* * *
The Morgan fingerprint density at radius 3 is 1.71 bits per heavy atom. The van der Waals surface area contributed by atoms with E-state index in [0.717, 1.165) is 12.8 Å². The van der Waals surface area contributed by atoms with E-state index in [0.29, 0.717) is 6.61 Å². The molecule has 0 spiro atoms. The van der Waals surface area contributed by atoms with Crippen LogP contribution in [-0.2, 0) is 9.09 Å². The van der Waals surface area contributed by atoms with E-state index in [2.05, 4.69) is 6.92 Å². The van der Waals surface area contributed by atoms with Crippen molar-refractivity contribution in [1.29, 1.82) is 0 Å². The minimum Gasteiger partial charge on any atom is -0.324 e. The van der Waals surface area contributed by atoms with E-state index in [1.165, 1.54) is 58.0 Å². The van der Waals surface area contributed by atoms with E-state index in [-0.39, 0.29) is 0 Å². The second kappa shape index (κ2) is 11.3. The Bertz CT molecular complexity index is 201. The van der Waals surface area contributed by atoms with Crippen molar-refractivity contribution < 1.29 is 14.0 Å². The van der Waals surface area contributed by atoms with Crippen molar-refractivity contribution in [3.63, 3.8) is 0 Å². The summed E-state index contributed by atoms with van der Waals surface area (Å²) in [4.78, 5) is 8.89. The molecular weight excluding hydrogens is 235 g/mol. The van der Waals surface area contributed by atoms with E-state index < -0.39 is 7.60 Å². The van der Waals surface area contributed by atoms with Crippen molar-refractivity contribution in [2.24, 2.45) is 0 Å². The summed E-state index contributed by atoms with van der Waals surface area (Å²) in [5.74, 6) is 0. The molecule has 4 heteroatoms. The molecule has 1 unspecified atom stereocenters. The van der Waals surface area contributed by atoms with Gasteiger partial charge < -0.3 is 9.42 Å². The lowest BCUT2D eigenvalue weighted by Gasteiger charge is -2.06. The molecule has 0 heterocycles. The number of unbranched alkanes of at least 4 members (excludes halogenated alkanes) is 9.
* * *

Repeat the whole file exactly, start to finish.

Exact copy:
The Morgan fingerprint density at radius 3 is 1.71 bits per heavy atom. The van der Waals surface area contributed by atoms with E-state index in [0.717, 1.165) is 12.8 Å². The van der Waals surface area contributed by atoms with E-state index in [0.29, 0.717) is 6.61 Å². The molecule has 0 spiro atoms. The van der Waals surface area contributed by atoms with Crippen LogP contribution in [-0.2, 0) is 9.09 Å². The van der Waals surface area contributed by atoms with E-state index in [2.05, 4.69) is 6.92 Å². The van der Waals surface area contributed by atoms with Crippen molar-refractivity contribution in [1.29, 1.82) is 0 Å². The minimum Gasteiger partial charge on any atom is -0.324 e. The van der Waals surface area contributed by atoms with E-state index in [1.165, 1.54) is 58.0 Å². The van der Waals surface area contributed by atoms with E-state index in [-0.39, 0.29) is 0 Å². The second kappa shape index (κ2) is 11.3. The Bertz CT molecular complexity index is 201. The van der Waals surface area contributed by atoms with Crippen molar-refractivity contribution < 1.29 is 14.0 Å². The van der Waals surface area contributed by atoms with Crippen molar-refractivity contribution in [3.63, 3.8) is 0 Å². The summed E-state index contributed by atoms with van der Waals surface area (Å²) in [4.78, 5) is 8.89. The molecular weight excluding hydrogens is 235 g/mol. The van der Waals surface area contributed by atoms with E-state index < -0.39 is 7.60 Å². The van der Waals surface area contributed by atoms with Crippen molar-refractivity contribution in [2.24, 2.45) is 0 Å². The summed E-state index contributed by atoms with van der Waals surface area (Å²) in [5.74, 6) is 0. The molecule has 4 heteroatoms. The molecule has 1 unspecified atom stereocenters. The van der Waals surface area contributed by atoms with Gasteiger partial charge < -0.3 is 9.42 Å². The lowest BCUT2D eigenvalue weighted by Gasteiger charge is -2.06. The molecule has 0 heterocycles. The number of unbranched alkanes of at least 4 members (excludes halogenated alkanes) is 9.